Wideband audio conferencing bridge

Skype lets you do audio conferencing with wideband codecs, and a service called Vapps High Definition Conferencing does the same thing for non-Skype VoIP calls.

Now other VoIP providers can offer wideband conferencing too. A company called Wyde Voice sells an all-IP conferencing platform that natively uses wideband codecs. The Wyde platform uses the iSAC codec from GIPS, so anybody calling in from a soft phone like the Gismo5 client, or the Google, AOL or Yahoo VoIP clients can enjoy a conference in wideband. If one of the participants in the call is using a narrow-band codec, the Wyde device up-samples the signal to wideband quality for mixing.

I have always been an enthusiastic proponent of wideband audio – it is one of the major potential advantages of VoIP over circuit switched telephony. Circuit switched calls are encoded with G.711, which yields 12 bits of effective dynamic range and a maximum frequency of about 3.5KHz. Human speech has harmonics even above 10KHz, which is why it is hard to tell the difference between an “F” and an “S” over the phone. The G.711 codec places an absolute limit on the sound quality of a regular phone call. A VoIP phone call can use a wideband codec, with whatever dynamic range and frequency range you want. There are several of them, commonly with a sample size of 16 bits and a sampling rate of 16KHz which captures a maximum audio frequency of 8KHz. When you have a good enough connection Skype uses a wideband codec by default, which is why it can sound better than “toll quality” (if you aren’t limited by your loudspeaker and microphone.)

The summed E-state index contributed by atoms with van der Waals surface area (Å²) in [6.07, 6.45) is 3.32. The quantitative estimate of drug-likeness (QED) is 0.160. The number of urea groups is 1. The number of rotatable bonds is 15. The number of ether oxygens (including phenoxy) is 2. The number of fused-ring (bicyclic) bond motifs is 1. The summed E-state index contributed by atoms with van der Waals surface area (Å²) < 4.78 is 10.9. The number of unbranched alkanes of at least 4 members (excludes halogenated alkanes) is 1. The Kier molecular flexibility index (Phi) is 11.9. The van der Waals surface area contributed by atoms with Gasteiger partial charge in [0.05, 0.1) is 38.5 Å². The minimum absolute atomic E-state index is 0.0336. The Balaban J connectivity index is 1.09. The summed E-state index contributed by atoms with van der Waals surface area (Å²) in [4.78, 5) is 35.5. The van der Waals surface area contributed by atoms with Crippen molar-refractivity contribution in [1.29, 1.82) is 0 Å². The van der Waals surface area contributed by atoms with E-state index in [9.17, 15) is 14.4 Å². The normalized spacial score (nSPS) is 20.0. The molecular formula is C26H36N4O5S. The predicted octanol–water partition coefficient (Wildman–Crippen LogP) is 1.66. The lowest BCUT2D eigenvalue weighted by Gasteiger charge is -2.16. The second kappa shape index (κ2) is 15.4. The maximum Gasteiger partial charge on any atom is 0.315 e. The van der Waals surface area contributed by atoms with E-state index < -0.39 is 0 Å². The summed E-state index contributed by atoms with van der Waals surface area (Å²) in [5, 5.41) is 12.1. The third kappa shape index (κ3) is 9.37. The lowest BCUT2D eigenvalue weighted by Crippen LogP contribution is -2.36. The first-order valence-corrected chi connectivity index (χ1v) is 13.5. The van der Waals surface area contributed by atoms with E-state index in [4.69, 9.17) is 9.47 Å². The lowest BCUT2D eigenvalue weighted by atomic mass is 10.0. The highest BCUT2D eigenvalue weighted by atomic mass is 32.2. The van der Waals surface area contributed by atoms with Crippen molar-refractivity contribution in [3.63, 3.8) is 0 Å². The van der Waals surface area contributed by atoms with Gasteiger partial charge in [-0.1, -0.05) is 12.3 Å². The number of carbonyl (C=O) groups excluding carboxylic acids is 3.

Unfortunately, for the non-Skype world there’s a chicken and egg problem – almost no phones support wideband codecs, so the carriers aren’t motivated to support them either. Worse, any VoIP call that traverses the PSTN at any point is converted to G.711, losing the wideband frequencies. Worse yet, to cut costs most carrier implementations of VoIP use a bandwidth-saving codec that intrinsically delivers inferior sound quality to G.711; for example, last I heard Vonage was using G.729A.

As VoIP matures, and more and more calls are IP end-to-end through VoIP peering and ENUM arrangements (what Gizmo5 calls “back-door dialing”) wideband codecs will become more pervasive and our conversations will become clearer. The Wyde announcement is a step towards that world.

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